Image Processing Reference
What Is a Video Compressor?
All video compressors share common characteristics. I will outline them here and by the
end of the topic you should understand what all of these terms mean. In fact, these terms
describe the step-by-step process of compressing video:
Discrete cosine transformation
Wow! Right now you may be thinking that this is probably going to be too hard.
Refrain from putting the topic back on the shelf just yet though. Compression is less
complicated than you think. If we take it apart piece by piece and work through it one
item at a time, you will see how easy it is. Soon, you will be saying things like, “I am
going to entropy code the rest of my day,” when what you actually mean is you are
going home early because there is nothing to do this afternoon. You can have a secret
guffaw at your colleagues' expense because you know all about video compression
and they don't.
The Informed Choice Is Yours
Despite all the arguments about the best technology to use, in the end your decisions
may be forced by your marketing department arguing about reaching larger audi-
ences. Those decisions should be backed up by solid research and statistics. On the
other hand, they might be based just on hearsay. The consequences of those decisions
will restrict your choice of codecs to only those that your selected platform supports.
However, you will still have some freedom to innovate in building the production
Video compression is only a small part of the end-to-end process. That process starts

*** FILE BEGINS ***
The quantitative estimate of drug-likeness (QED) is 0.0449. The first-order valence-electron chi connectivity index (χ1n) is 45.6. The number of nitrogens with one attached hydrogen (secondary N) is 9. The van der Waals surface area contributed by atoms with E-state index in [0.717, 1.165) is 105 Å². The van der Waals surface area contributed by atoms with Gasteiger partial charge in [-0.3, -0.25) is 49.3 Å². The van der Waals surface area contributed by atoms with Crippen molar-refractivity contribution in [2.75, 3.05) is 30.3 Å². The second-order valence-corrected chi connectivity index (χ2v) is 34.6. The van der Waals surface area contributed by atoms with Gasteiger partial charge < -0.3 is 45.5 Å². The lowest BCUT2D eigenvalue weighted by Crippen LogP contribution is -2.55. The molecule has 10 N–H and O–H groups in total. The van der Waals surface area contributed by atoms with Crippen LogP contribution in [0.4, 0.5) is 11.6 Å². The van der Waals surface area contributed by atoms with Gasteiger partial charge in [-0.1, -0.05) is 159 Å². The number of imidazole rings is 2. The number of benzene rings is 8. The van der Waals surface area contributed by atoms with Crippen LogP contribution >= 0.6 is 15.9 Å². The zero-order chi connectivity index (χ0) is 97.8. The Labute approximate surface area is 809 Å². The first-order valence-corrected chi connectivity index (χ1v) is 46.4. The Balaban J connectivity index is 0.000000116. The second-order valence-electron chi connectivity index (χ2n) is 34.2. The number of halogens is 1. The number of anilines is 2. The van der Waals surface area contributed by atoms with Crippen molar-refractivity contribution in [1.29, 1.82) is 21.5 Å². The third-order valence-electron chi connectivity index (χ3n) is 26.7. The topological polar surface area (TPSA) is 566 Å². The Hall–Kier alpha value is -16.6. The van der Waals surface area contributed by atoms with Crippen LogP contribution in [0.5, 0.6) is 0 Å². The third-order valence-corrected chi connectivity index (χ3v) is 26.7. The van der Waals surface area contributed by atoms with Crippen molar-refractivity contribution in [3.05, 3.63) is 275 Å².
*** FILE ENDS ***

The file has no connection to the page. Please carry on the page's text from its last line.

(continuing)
with deciding what to shoot, continues through the editing and composition of the
footage, and usually ends with delivery on some kind of removable media or broadcast
system. In a domestic setting, the end-to-end process might be the capture of analogue
video directly off the air followed by digitization and efficient storage inside a home video
server. This is what a TiVo Personal Video Recorder (PVR) does, and compression is an
essential part of how that product works.
There is usually a lot of setting up involved before you ever compress anything.
Preparing the content first so the compressor produces the best-quality output is very
important. A rule of thumb is that about 90% of the work happens before the
compression actually begins. The content of this topic reflects that rule of thumb:
about 90% of the coverage is about things you need to know in order to utilize
that 10% of the time you will actually spend compressing video in the most effective